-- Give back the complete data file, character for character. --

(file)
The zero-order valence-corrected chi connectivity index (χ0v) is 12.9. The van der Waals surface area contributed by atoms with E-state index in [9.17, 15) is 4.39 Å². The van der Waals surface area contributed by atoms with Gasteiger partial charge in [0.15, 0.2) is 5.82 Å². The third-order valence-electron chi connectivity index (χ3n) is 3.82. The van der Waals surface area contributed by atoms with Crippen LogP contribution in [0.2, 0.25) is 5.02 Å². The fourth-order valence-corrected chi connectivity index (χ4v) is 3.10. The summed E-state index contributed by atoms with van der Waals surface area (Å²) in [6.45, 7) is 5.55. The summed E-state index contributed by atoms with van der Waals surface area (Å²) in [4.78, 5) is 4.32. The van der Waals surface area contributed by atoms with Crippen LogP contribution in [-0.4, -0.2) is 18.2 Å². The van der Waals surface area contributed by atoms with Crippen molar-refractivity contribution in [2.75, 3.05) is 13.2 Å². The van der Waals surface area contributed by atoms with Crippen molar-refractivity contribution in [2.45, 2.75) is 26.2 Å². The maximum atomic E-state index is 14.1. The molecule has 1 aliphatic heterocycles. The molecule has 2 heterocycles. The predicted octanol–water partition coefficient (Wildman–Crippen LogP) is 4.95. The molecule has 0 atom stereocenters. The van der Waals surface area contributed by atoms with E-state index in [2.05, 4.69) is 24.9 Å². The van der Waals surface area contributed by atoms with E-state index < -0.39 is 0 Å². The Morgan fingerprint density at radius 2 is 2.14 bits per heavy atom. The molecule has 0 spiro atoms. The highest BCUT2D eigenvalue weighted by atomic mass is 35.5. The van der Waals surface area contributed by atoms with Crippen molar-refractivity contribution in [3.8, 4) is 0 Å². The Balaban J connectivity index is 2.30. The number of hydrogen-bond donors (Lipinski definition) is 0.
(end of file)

The zero-order valence-corrected chi connectivity index (χ0v) is 12.9. The van der Waals surface area contributed by atoms with E-state index in [9.17, 15) is 4.39 Å². The van der Waals surface area contributed by atoms with Gasteiger partial charge in [0.15, 0.2) is 5.82 Å². The third-order valence-electron chi connectivity index (χ3n) is 3.82. The van der Waals surface area contributed by atoms with Crippen LogP contribution in [0.2, 0.25) is 5.02 Å². The fourth-order valence-corrected chi connectivity index (χ4v) is 3.10. The summed E-state index contributed by atoms with van der Waals surface area (Å²) in [6.45, 7) is 5.55. The summed E-state index contributed by atoms with van der Waals surface area (Å²) in [4.78, 5) is 4.32. The van der Waals surface area contributed by atoms with Crippen LogP contribution in [-0.4, -0.2) is 18.2 Å². The van der Waals surface area contributed by atoms with Crippen molar-refractivity contribution in [2.75, 3.05) is 13.2 Å². The van der Waals surface area contributed by atoms with Crippen molar-refractivity contribution in [2.45, 2.75) is 26.2 Å². The maximum atomic E-state index is 14.1. The molecule has 1 aliphatic heterocycles. The molecule has 2 heterocycles. The predicted octanol–water partition coefficient (Wildman–Crippen LogP) is 4.95. The molecule has 0 atom stereocenters. The van der Waals surface area contributed by atoms with E-state index in [2.05, 4.69) is 24.9 Å². The van der Waals surface area contributed by atoms with E-state index < -0.39 is 0 Å². The Morgan fingerprint density at radius 2 is 2.14 bits per heavy atom. The molecule has 0 spiro atoms. The highest BCUT2D eigenvalue weighted by atomic mass is 35.5. The van der Waals surface area contributed by atoms with Crippen molar-refractivity contribution in [3.8, 4) is 0 Å². The Balaban J connectivity index is 2.30. The number of hydrogen-bond donors (Lipinski definition) is 0.